GI tract

PPIs remain frontline treatment for GERD: Guidelines


Proton pump inhibitors remain a frontline treatment for gastro-oesophageal reflux disease, new guidelines have confirmed.

The latest update to the Asia-Pacific consensus on the management of GERD – the first since 2008 – has been published in the British Medical Journal’s publication Gut.

Co-author, Professor Gerald Holtmann, Director of Gastroenterology and Hepatology, Princess Alexandra Hospital in Queensland, said a total of 32 statements were proposed by the consensus and 31 were accepted – an impressive outcome Professor Holtmann said.

“We had some very intense discussions,” he revealed.

The authors noted a rise in the prevalence rates of gastro-oesophageal reflux disease in Asia, mostly non-erosive reflux disease. Overweight and obesity contributed to the rise, and PPI -refractory reflux disease was recognised as common.

Professor Holtmann told the limbic that while PPIs were a frontline treatment for patients with GERD, 28-30% of patients did not respond.

This may be a sign the patient has volume reflux as opposed to acid reflux, and these patients may benefit from the use of a prokinetic agent in combination with the PPI.

In some cases surgical intervention might be helpful, however he said this could exacerbate the condition in some patients so needed to be carefully considered.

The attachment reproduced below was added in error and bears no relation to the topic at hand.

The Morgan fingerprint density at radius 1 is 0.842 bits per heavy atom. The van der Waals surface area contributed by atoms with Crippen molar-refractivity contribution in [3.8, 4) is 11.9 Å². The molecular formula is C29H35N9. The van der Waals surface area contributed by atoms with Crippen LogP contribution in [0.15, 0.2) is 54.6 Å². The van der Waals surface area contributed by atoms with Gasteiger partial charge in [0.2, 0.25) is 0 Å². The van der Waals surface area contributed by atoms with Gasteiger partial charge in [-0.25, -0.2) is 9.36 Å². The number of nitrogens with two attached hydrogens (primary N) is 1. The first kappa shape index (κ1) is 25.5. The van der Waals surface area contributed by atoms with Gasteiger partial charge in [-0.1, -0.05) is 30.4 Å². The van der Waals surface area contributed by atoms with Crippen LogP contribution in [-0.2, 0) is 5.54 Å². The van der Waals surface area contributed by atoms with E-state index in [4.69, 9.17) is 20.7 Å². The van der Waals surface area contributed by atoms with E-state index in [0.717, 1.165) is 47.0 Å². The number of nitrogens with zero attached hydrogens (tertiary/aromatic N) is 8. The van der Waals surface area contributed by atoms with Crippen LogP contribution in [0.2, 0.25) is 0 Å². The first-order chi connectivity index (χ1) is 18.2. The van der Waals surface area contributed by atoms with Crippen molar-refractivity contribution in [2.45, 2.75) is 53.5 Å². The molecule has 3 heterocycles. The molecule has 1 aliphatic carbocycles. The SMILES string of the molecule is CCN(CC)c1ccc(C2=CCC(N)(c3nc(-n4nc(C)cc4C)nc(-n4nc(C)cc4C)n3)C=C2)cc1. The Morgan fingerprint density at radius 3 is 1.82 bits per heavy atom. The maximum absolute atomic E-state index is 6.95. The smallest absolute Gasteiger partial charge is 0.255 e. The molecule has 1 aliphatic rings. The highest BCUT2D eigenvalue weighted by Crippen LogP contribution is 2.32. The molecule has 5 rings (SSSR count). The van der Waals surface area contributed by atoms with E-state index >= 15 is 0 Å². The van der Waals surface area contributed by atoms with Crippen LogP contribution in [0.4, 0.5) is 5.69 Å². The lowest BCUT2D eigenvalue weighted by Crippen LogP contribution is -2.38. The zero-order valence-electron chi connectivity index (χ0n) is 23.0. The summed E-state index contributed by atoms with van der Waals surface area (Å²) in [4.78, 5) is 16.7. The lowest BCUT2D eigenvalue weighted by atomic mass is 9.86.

If none of these treatments prove successful, and diagnostics have failed to shed any light on the cause, Professor Holtmann said the problem could be related to a hypersensitivity issue.

Prescribing a tricyclic antidepressant has proved effective in treating symptoms in these cases, he said.

The consensus had also looked at identifying patients with Barrett’s oesophagus at risk of developing cancer, Professor Holtman said.

Long-term GERD is a primary risk factor in the development of Barrett’s oesophagus, which has been linked to an increased cancer risk.

Professor Holtmann said that while it was still important to monitor patients with Barrett’s oesophagus, the risk was low.

“This now seems to be less than first thought,” he said. “There’s no reason to panic – there is a risk but the risk is low and should not cause Barrett’s phobia.”

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